Grants Pass, OR
kudos:2
reply to ttiiggy

Depending on your budget and what, if any kind of wifi connectivity you might want to use, you could check out any of the "asus rt-ac66u" and other similar routers. Basically anything manufactured in this decade of this century. You will also get the potential benefit of Gb ethernet LAN ports on these newer routers as well.
--
Stupid people shouldn't be allowed to breathe



ttiiggy
Premium
join:2001-03-27
Bozeman, MT

What specs do I need to look for that tell me if the router will be fast enough?

Not much of a budget. I would like to use wifi some. It has been intermittent on whether I can connect or not. The CenturyLink Qwest Modem Actiontec Q1000 router box has some wifi capability but I haven't gotten it to work. I have a Netgear MA521 and a Linksys WUSB11 that I have been trying off and on to get to connect. Works sometimes with the Q1000 and sometimes with the Linksys router. Not consistent. That is another discussion...


aguen
Premium
join:2003-07-16
Grants Pass, OR
kudos:2

1 recommendation

reply to ttiiggy

The key points/specs you want to consider in order to maximize the speed of your fiber connection to be shared within your home/devices, is the WAN to LAN thruput of the router you use. This would be the greatest bottle neck as you are currently experiencing.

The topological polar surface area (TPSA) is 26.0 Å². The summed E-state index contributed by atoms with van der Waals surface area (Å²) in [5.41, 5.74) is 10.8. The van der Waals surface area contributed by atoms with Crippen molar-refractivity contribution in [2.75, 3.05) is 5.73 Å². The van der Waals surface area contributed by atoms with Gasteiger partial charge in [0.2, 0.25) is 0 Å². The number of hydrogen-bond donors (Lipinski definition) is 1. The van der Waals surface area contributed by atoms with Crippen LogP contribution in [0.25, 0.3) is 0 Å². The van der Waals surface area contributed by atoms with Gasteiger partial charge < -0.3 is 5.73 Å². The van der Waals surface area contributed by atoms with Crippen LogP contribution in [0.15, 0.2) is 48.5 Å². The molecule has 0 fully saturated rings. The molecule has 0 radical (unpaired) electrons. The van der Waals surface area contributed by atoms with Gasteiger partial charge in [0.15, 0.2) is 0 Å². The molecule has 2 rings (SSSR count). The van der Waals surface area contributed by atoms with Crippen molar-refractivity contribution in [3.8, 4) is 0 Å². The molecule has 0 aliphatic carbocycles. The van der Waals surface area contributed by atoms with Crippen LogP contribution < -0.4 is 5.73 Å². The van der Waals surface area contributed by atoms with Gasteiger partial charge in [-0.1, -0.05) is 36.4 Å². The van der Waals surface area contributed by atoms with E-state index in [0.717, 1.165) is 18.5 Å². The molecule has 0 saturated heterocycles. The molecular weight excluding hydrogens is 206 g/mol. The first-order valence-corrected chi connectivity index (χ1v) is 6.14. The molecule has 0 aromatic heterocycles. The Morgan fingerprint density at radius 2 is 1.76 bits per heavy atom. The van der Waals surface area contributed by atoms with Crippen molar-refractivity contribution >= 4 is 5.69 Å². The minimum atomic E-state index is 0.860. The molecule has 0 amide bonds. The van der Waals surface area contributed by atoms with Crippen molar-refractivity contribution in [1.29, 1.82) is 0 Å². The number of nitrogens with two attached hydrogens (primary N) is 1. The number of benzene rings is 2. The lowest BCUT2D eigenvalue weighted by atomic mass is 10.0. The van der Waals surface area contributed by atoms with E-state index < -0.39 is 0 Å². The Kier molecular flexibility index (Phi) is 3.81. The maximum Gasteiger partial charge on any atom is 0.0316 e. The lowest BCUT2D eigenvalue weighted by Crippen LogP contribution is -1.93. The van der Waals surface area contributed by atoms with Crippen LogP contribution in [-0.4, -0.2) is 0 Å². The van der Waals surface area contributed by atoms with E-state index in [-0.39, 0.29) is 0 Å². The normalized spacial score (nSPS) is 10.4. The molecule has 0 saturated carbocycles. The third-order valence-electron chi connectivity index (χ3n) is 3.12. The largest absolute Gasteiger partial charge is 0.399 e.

Next, as I previously mentioned, is the router lan ports should support up to 1Gbs speed. Lastly, if you want to do wifi, the "G" will be ok, but won't really deliver full speed. If you have any wireless "N" devices, then you will obviously need a router that supports that as well.
--
Stupid people shouldn't be allowed to breathe


phantom99b

join:2008-08-04
Chillicothe, IL

1 recommendation

reply to ttiiggy

BEFW11S4 version 2 router, has a 10 Mbps WAN port.

What version of the WRT54G do you have ?

In my experience the faster the speed on your router the more throughput it can handle, if you have a spare computer with 2 network cards you can turn that spare computer in to a router using any of the routing programs out there and use the BEFW11S4 and WRT54G as access points.

ClearOS, IPCop, m0n0wall, pfSense, Smoothwall, Untangle, are just a few to choose from.

With pfSense
20-50 Mb Throughput --To achieve 20-50 Mb throughput, you generally need a system between 400-600 MHz.
100 Mb Wire Speed -- In order to achieve 100 Mb wire speed throughput, you typically need a system between 700 MHz and 1 GHz.


HELLFIRE
Premium
join:2009-11-25
kudos:15

1 recommendation

reply to ttiiggy

said by ttiiggy:

They bring fiber to the interface box on the outside of the house and then a single Cat5 cable comes into the house.

Fiber to the home/premise may be the term you're looking for.

You also do realize that the BEFW11S4 is a Wireless-B device dating from the early 2000s, right? The WRT54G isn't that
much newer, either. If your service is supposed to be 77Mbps, for the love of the IT Gods, GET NEwER GEAR!! May
I suggest looking at the router speed charts on smallnetbuilder as a starting point?

If you're techie / DIY and have a spare PC and two 100Mbps / GigE NICs lying around, a *nix router distro may be an option.
Vyatta, Untangle, and Astaros Security Gateway is also an option to load.

There's also Prosumer / enterprise gear you can troll around to get if you're REALLY looking to go all out on this.

Regards

Fraoch

join:2003-08-01
Cambridge, ON
kudos:2
reply to ttiiggy

[deleted]